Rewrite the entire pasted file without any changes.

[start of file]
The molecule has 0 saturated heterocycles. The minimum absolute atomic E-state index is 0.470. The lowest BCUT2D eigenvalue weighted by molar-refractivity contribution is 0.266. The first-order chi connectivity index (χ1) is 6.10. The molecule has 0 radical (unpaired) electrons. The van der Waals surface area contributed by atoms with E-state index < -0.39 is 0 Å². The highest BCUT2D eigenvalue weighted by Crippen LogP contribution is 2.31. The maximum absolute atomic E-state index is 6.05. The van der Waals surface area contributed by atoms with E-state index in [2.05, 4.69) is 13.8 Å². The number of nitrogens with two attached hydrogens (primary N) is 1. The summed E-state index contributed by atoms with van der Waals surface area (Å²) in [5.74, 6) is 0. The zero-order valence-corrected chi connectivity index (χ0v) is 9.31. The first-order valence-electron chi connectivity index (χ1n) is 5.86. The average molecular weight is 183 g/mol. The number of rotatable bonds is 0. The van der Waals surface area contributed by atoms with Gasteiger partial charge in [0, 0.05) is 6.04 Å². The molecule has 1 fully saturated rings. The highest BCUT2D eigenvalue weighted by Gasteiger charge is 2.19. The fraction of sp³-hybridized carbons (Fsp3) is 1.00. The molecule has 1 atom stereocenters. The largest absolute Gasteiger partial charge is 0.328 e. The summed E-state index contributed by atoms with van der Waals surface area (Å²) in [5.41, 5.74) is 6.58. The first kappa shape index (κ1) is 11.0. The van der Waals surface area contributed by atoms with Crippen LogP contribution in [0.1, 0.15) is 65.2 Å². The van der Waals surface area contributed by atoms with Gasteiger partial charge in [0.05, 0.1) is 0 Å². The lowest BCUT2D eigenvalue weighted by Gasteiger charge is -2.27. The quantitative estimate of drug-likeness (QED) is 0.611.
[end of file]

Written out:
The molecule has 0 saturated heterocycles. The minimum absolute atomic E-state index is 0.470. The lowest BCUT2D eigenvalue weighted by molar-refractivity contribution is 0.266. The first-order chi connectivity index (χ1) is 6.10. The molecule has 0 radical (unpaired) electrons. The van der Waals surface area contributed by atoms with E-state index < -0.39 is 0 Å². The highest BCUT2D eigenvalue weighted by Crippen LogP contribution is 2.31. The maximum absolute atomic E-state index is 6.05. The van der Waals surface area contributed by atoms with E-state index in [2.05, 4.69) is 13.8 Å². The number of nitrogens with two attached hydrogens (primary N) is 1. The summed E-state index contributed by atoms with van der Waals surface area (Å²) in [5.74, 6) is 0. The zero-order valence-corrected chi connectivity index (χ0v) is 9.31. The first-order valence-electron chi connectivity index (χ1n) is 5.86. The average molecular weight is 183 g/mol. The number of rotatable bonds is 0. The van der Waals surface area contributed by atoms with Gasteiger partial charge in [0, 0.05) is 6.04 Å². The molecule has 1 fully saturated rings. The highest BCUT2D eigenvalue weighted by Gasteiger charge is 2.19. The fraction of sp³-hybridized carbons (Fsp3) is 1.00. The molecule has 1 atom stereocenters. The largest absolute Gasteiger partial charge is 0.328 e. The summed E-state index contributed by atoms with van der Waals surface area (Å²) in [5.41, 5.74) is 6.58. The first kappa shape index (κ1) is 11.0. The van der Waals surface area contributed by atoms with Crippen LogP contribution in [0.1, 0.15) is 65.2 Å². The van der Waals surface area contributed by atoms with Gasteiger partial charge in [0.05, 0.1) is 0 Å². The lowest BCUT2D eigenvalue weighted by Gasteiger charge is -2.27. The quantitative estimate of drug-likeness (QED) is 0.611.